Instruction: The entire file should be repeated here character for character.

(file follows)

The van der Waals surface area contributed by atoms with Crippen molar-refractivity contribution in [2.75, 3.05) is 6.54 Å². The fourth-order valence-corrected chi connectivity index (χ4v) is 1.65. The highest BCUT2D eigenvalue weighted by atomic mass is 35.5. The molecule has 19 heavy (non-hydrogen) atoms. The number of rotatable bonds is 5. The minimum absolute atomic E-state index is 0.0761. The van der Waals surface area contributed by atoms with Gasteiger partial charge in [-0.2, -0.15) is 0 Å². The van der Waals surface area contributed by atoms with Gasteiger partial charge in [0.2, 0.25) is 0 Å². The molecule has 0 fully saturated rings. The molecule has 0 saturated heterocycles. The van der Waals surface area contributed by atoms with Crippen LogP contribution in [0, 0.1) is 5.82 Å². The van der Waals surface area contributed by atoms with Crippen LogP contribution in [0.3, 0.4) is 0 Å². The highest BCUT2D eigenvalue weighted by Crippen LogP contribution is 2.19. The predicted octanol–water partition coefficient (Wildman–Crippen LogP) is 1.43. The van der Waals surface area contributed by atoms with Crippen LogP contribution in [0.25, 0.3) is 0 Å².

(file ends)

The van der Waals surface area contributed by atoms with Crippen molar-refractivity contribution in [2.75, 3.05) is 6.54 Å². The fourth-order valence-corrected chi connectivity index (χ4v) is 1.65. The highest BCUT2D eigenvalue weighted by atomic mass is 35.5. The molecule has 19 heavy (non-hydrogen) atoms. The number of rotatable bonds is 5. The minimum absolute atomic E-state index is 0.0761. The van der Waals surface area contributed by atoms with Gasteiger partial charge in [-0.2, -0.15) is 0 Å². The van der Waals surface area contributed by atoms with Gasteiger partial charge in [0.2, 0.25) is 0 Å². The molecule has 0 fully saturated rings. The molecule has 0 saturated heterocycles. The van der Waals surface area contributed by atoms with Crippen LogP contribution in [0, 0.1) is 5.82 Å². The van der Waals surface area contributed by atoms with Crippen LogP contribution in [0.3, 0.4) is 0 Å². The highest BCUT2D eigenvalue weighted by Crippen LogP contribution is 2.19. The predicted octanol–water partition coefficient (Wildman–Crippen LogP) is 1.43. The van der Waals surface area contributed by atoms with Crippen LogP contribution in [0.25, 0.3) is 0 Å².